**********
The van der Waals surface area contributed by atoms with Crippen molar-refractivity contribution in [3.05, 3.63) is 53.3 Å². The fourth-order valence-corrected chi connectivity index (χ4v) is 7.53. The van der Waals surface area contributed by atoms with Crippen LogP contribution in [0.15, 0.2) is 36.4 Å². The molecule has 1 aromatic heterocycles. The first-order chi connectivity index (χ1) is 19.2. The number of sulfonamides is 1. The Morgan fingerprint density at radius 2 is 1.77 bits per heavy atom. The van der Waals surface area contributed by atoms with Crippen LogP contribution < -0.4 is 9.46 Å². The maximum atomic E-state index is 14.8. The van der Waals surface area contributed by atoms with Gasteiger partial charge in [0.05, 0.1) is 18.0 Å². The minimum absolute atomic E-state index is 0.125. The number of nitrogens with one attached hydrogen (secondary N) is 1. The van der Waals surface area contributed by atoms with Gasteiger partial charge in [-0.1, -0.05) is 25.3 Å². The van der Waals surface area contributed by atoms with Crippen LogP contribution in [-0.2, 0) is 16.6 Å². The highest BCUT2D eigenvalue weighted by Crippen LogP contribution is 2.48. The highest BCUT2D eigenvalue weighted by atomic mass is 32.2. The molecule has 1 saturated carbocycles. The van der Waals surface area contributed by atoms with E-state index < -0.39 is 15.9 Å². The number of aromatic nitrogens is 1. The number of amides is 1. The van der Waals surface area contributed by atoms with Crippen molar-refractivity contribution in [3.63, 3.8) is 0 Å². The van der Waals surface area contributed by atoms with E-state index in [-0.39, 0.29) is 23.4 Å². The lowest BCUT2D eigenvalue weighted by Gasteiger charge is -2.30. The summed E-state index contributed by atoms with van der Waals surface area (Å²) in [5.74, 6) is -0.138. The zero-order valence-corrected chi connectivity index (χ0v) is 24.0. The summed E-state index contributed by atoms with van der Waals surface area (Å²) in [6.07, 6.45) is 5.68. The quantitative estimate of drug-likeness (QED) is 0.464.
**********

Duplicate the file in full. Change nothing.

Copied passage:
The van der Waals surface area contributed by atoms with Crippen molar-refractivity contribution in [3.05, 3.63) is 53.3 Å². The fourth-order valence-corrected chi connectivity index (χ4v) is 7.53. The van der Waals surface area contributed by atoms with Crippen LogP contribution in [0.15, 0.2) is 36.4 Å². The molecule has 1 aromatic heterocycles. The first-order chi connectivity index (χ1) is 19.2. The number of sulfonamides is 1. The Morgan fingerprint density at radius 2 is 1.77 bits per heavy atom. The van der Waals surface area contributed by atoms with Crippen LogP contribution < -0.4 is 9.46 Å². The maximum atomic E-state index is 14.8. The van der Waals surface area contributed by atoms with Gasteiger partial charge in [0.05, 0.1) is 18.0 Å². The minimum absolute atomic E-state index is 0.125. The number of nitrogens with one attached hydrogen (secondary N) is 1. The van der Waals surface area contributed by atoms with Gasteiger partial charge in [-0.1, -0.05) is 25.3 Å². The van der Waals surface area contributed by atoms with Crippen LogP contribution in [-0.2, 0) is 16.6 Å². The highest BCUT2D eigenvalue weighted by Crippen LogP contribution is 2.48. The highest BCUT2D eigenvalue weighted by atomic mass is 32.2. The molecule has 1 saturated carbocycles. The van der Waals surface area contributed by atoms with E-state index < -0.39 is 15.9 Å². The number of aromatic nitrogens is 1. The number of amides is 1. The van der Waals surface area contributed by atoms with Crippen molar-refractivity contribution in [3.63, 3.8) is 0 Å². The van der Waals surface area contributed by atoms with E-state index in [-0.39, 0.29) is 23.4 Å². The lowest BCUT2D eigenvalue weighted by Gasteiger charge is -2.30. The summed E-state index contributed by atoms with van der Waals surface area (Å²) in [5.74, 6) is -0.138. The zero-order valence-corrected chi connectivity index (χ0v) is 24.0. The summed E-state index contributed by atoms with van der Waals surface area (Å²) in [6.07, 6.45) is 5.68. The quantitative estimate of drug-likeness (QED) is 0.464.